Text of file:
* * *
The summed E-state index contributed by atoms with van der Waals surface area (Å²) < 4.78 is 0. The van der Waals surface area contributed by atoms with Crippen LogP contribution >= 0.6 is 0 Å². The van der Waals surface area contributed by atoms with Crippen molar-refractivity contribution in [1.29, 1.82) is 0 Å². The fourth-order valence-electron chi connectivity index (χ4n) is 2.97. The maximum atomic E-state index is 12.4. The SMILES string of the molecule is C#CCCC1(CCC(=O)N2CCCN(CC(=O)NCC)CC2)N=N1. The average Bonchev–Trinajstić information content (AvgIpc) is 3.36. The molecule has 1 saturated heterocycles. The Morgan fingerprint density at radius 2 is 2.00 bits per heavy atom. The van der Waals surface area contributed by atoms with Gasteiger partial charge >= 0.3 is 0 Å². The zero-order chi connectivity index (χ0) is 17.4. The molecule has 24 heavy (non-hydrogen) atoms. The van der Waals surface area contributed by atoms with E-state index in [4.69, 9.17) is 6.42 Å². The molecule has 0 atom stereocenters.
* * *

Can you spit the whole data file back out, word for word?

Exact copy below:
The summed E-state index contributed by atoms with van der Waals surface area (Å²) < 4.78 is 0. The van der Waals surface area contributed by atoms with Crippen LogP contribution >= 0.6 is 0 Å². The van der Waals surface area contributed by atoms with Crippen molar-refractivity contribution in [1.29, 1.82) is 0 Å². The fourth-order valence-electron chi connectivity index (χ4n) is 2.97. The maximum atomic E-state index is 12.4. The SMILES string of the molecule is C#CCCC1(CCC(=O)N2CCCN(CC(=O)NCC)CC2)N=N1. The average Bonchev–Trinajstić information content (AvgIpc) is 3.36. The molecule has 1 saturated heterocycles. The Morgan fingerprint density at radius 2 is 2.00 bits per heavy atom. The van der Waals surface area contributed by atoms with Gasteiger partial charge >= 0.3 is 0 Å². The zero-order chi connectivity index (χ0) is 17.4. The molecule has 24 heavy (non-hydrogen) atoms. The van der Waals surface area contributed by atoms with E-state index in [4.69, 9.17) is 6.42 Å². The molecule has 0 atom stereocenters.